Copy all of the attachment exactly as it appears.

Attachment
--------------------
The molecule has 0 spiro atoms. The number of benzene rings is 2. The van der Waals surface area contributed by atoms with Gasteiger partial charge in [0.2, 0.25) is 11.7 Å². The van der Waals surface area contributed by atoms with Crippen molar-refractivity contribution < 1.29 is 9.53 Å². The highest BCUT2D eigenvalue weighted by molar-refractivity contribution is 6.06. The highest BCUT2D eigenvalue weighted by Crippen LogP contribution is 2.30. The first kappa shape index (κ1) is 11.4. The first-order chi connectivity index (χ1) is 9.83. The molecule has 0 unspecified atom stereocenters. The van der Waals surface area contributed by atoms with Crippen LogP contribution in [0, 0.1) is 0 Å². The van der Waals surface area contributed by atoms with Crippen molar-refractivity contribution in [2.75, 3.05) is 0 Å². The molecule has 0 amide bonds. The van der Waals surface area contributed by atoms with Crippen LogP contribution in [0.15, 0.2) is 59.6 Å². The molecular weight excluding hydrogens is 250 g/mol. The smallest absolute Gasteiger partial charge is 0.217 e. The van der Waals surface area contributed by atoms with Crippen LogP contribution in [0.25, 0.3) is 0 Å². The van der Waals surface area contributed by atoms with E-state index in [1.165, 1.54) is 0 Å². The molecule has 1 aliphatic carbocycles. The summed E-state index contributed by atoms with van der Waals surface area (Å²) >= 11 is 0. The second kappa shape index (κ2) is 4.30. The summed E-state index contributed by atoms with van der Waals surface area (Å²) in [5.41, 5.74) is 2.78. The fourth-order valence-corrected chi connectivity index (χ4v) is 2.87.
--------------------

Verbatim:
The molecule has 0 spiro atoms. The number of benzene rings is 2. The van der Waals surface area contributed by atoms with Gasteiger partial charge in [0.2, 0.25) is 11.7 Å². The van der Waals surface area contributed by atoms with Crippen molar-refractivity contribution < 1.29 is 9.53 Å². The highest BCUT2D eigenvalue weighted by molar-refractivity contribution is 6.06. The highest BCUT2D eigenvalue weighted by Crippen LogP contribution is 2.30. The first kappa shape index (κ1) is 11.4. The first-order chi connectivity index (χ1) is 9.83. The molecule has 0 unspecified atom stereocenters. The van der Waals surface area contributed by atoms with Crippen LogP contribution in [0, 0.1) is 0 Å². The van der Waals surface area contributed by atoms with Crippen molar-refractivity contribution in [2.75, 3.05) is 0 Å². The molecule has 0 amide bonds. The van der Waals surface area contributed by atoms with Crippen LogP contribution in [0.15, 0.2) is 59.6 Å². The molecular weight excluding hydrogens is 250 g/mol. The smallest absolute Gasteiger partial charge is 0.217 e. The van der Waals surface area contributed by atoms with Crippen LogP contribution in [0.25, 0.3) is 0 Å². The van der Waals surface area contributed by atoms with E-state index in [1.165, 1.54) is 0 Å². The molecule has 1 aliphatic carbocycles. The summed E-state index contributed by atoms with van der Waals surface area (Å²) >= 11 is 0. The second kappa shape index (κ2) is 4.30. The summed E-state index contributed by atoms with van der Waals surface area (Å²) in [5.41, 5.74) is 2.78. The fourth-order valence-corrected chi connectivity index (χ4v) is 2.87.